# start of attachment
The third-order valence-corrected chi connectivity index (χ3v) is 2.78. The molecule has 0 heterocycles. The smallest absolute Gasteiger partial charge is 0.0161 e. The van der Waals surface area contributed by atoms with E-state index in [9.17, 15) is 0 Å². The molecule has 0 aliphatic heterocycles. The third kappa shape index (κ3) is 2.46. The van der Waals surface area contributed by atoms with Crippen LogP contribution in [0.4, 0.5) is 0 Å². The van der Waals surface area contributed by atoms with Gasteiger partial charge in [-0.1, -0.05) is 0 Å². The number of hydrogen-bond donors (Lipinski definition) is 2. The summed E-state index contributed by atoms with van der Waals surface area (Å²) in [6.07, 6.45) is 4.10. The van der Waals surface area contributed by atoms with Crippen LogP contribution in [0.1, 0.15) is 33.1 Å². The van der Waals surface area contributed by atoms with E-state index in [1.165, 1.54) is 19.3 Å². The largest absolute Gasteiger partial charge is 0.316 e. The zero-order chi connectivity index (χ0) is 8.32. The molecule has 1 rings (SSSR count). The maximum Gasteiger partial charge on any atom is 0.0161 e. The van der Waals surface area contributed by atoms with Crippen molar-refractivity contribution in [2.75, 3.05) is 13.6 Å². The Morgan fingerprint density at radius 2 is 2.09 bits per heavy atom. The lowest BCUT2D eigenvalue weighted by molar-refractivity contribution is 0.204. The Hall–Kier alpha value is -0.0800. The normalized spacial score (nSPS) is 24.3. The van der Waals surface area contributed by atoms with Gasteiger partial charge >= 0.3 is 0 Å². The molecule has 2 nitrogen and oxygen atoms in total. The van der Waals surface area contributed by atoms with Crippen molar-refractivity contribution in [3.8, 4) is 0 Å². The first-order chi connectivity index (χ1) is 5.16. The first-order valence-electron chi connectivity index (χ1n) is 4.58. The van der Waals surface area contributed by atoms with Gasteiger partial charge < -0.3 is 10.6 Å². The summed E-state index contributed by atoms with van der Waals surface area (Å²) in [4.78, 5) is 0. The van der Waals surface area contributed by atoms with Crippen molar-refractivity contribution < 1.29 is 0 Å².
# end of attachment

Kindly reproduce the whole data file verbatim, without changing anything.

The third-order valence-corrected chi connectivity index (χ3v) is 2.78. The molecule has 0 heterocycles. The smallest absolute Gasteiger partial charge is 0.0161 e. The van der Waals surface area contributed by atoms with E-state index in [9.17, 15) is 0 Å². The molecule has 0 aliphatic heterocycles. The third kappa shape index (κ3) is 2.46. The van der Waals surface area contributed by atoms with Crippen LogP contribution in [0.4, 0.5) is 0 Å². The van der Waals surface area contributed by atoms with Gasteiger partial charge in [-0.1, -0.05) is 0 Å². The number of hydrogen-bond donors (Lipinski definition) is 2. The summed E-state index contributed by atoms with van der Waals surface area (Å²) in [6.07, 6.45) is 4.10. The van der Waals surface area contributed by atoms with Crippen LogP contribution in [0.1, 0.15) is 33.1 Å². The van der Waals surface area contributed by atoms with E-state index in [1.165, 1.54) is 19.3 Å². The largest absolute Gasteiger partial charge is 0.316 e. The zero-order chi connectivity index (χ0) is 8.32. The molecule has 1 rings (SSSR count). The maximum Gasteiger partial charge on any atom is 0.0161 e. The van der Waals surface area contributed by atoms with Crippen molar-refractivity contribution in [2.75, 3.05) is 13.6 Å². The Morgan fingerprint density at radius 2 is 2.09 bits per heavy atom. The lowest BCUT2D eigenvalue weighted by molar-refractivity contribution is 0.204. The Hall–Kier alpha value is -0.0800. The normalized spacial score (nSPS) is 24.3. The van der Waals surface area contributed by atoms with Gasteiger partial charge >= 0.3 is 0 Å². The molecule has 2 nitrogen and oxygen atoms in total. The van der Waals surface area contributed by atoms with Crippen molar-refractivity contribution in [3.8, 4) is 0 Å². The first-order chi connectivity index (χ1) is 5.16. The first-order valence-electron chi connectivity index (χ1n) is 4.58. The van der Waals surface area contributed by atoms with Gasteiger partial charge < -0.3 is 10.6 Å². The summed E-state index contributed by atoms with van der Waals surface area (Å²) in [4.78, 5) is 0. The van der Waals surface area contributed by atoms with Crippen molar-refractivity contribution < 1.29 is 0 Å².